John Pfeffer is an entrepreneur and investment guru. He’s also a partner at Pfeffer Capital, and has a pedigree as prestigious as you could wish for when it comes to opinions on the future of the investment market. That’s why when he pronounces that the Bitcoin network could one day be valued at somewhere in excess of $6 TRILLION, you listen.
His opinion that Bitcoin is “better than gold” was voiced at the Sohn Investment Conference in New York in April. Traditionally the platform whereby experienced, high-profile investors tip the best investments to make, he is the first to recommend any kind of cryptocurrency as a good bet.
How did he come to this conclusion? In his opinion, most other cryptocurrencies are “bad bets”, but Bitcoin is capable effectively of becoming the ‘new gold’, if it becomes dominant over all its competitors. By his calculations, Bitcoin only has to displace something in the region of 25% of foreign reserves for it to reach this kind of value. However, don’t get too excited just yet – Bitcoin’s market cap is still a relatively modest $150 billion.
He isn’t alone, though. George Soros, the philanthropist, political activist, and author, is also reportedly making preparations to invest in Bitcoin, having reviewed his opinion on the cryptocurrency. Additionally, Bill Miller, the man who coined “any stock can be a value stock if it trades at a discount to its intrinsic value” revealed towards the end of 2017 that 50% of the value of his hedge fund is tied up in Bitcoin. At the time of his declaration, its value was around $20,000 – he must, therefore, be of the opinion that it has a way to go yet.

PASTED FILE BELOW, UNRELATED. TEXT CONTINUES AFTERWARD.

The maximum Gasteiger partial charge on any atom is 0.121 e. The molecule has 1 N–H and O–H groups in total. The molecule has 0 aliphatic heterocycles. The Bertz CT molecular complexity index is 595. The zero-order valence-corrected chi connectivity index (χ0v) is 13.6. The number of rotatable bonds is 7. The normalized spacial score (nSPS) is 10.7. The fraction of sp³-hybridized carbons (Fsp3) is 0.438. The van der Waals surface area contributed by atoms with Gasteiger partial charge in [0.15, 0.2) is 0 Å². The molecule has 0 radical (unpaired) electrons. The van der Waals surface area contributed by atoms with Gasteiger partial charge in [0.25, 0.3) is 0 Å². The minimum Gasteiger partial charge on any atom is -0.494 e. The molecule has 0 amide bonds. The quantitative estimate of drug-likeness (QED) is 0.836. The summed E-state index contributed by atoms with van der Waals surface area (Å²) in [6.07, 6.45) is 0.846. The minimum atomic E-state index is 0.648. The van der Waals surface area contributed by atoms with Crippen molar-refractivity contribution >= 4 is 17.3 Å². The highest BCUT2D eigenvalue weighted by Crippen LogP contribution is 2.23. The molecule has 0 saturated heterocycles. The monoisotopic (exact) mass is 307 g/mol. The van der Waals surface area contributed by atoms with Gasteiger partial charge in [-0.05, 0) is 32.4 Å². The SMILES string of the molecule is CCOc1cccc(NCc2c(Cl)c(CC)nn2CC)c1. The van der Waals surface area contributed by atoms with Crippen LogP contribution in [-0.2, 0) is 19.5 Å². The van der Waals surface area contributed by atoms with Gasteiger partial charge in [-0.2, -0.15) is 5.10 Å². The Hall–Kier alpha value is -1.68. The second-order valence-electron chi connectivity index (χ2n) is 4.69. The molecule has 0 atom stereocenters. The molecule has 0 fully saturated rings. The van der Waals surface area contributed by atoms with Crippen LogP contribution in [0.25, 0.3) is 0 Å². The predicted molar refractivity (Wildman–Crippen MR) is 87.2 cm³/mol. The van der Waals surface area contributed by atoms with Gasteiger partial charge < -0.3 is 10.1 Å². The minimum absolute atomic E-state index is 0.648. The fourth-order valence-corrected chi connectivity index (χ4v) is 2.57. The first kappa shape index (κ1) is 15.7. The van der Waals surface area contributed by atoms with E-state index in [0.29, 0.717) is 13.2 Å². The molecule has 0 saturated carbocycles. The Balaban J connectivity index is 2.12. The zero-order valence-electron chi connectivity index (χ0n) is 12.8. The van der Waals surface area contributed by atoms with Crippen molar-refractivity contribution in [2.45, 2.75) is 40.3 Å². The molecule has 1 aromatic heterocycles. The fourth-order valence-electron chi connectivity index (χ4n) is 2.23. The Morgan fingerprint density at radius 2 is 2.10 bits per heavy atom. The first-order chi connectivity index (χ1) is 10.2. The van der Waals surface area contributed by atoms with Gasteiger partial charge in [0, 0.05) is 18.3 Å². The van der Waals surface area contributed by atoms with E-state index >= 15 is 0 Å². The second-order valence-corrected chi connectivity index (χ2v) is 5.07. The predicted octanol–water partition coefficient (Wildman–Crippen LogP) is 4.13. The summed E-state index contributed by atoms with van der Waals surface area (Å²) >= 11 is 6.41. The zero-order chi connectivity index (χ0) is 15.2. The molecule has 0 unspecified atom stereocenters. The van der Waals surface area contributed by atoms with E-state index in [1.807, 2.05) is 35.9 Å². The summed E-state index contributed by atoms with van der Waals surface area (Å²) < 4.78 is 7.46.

John Pfeffer was also willing to put his money where his mouth is – literally. With an instruction to “buy the ticket, take the ride”, he donated ten Bitcoin to the Sohn Foundation, to be kept for a minimum of five years before cashing them in.
So are these skilled and experienced investors correct? It’s true that it’s a tough ride at present for many international currencies, combined with an unprecedented spell of distrust for banks even in relatively stable countries. The appetite is there for a legitimate alternative, especially as Bitcoin isn’t tied to a bank or a currency in and of itself.
There are, of course, still substantial risks. At the time of writing, the value of Bitcoin is approximately 50% of its all-time high. However, it’s not so very long ago that it was $1 per coin, so the investors that got in at that point probably aren’t losing all that much sleep.
If you needed any more convincing, it’s worth concluding with this; gold has seen fluctuation over the last decade too. The 10 year low is £421, with the 10 year high per troy ounce being just over £500 higher, at just under £1,150. The gold investors that sold in August 2011 might have got the best deal, but those that continue to hold bullion are still seeing a good profit. One day, we might well look at Bitcoin in the same terms.